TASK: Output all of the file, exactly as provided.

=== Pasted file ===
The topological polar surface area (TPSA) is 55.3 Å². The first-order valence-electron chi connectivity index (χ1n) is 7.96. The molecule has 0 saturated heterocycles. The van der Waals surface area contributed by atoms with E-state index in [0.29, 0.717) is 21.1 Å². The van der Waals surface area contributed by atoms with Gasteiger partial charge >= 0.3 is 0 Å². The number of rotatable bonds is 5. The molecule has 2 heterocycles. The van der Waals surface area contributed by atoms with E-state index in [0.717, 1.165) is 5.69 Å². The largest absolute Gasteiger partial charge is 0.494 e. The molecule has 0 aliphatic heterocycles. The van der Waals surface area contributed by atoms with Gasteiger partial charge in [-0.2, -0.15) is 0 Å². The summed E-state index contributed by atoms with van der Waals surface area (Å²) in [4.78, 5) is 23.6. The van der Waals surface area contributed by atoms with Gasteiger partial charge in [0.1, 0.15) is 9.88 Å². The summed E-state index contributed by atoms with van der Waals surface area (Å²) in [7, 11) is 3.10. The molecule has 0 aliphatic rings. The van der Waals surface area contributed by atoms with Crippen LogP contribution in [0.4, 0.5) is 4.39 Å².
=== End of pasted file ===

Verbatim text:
The topological polar surface area (TPSA) is 55.3 Å². The first-order valence-electron chi connectivity index (χ1n) is 7.96. The molecule has 0 saturated heterocycles. The van der Waals surface area contributed by atoms with E-state index in [0.29, 0.717) is 21.1 Å². The van der Waals surface area contributed by atoms with Gasteiger partial charge >= 0.3 is 0 Å². The number of rotatable bonds is 5. The molecule has 2 heterocycles. The van der Waals surface area contributed by atoms with E-state index in [0.717, 1.165) is 5.69 Å². The largest absolute Gasteiger partial charge is 0.494 e. The molecule has 0 aliphatic heterocycles. The van der Waals surface area contributed by atoms with Gasteiger partial charge in [-0.2, -0.15) is 0 Å². The summed E-state index contributed by atoms with van der Waals surface area (Å²) in [4.78, 5) is 23.6. The van der Waals surface area contributed by atoms with Gasteiger partial charge in [0.1, 0.15) is 9.88 Å². The summed E-state index contributed by atoms with van der Waals surface area (Å²) in [7, 11) is 3.10. The molecule has 0 aliphatic rings. The van der Waals surface area contributed by atoms with Crippen LogP contribution in [0.4, 0.5) is 4.39 Å².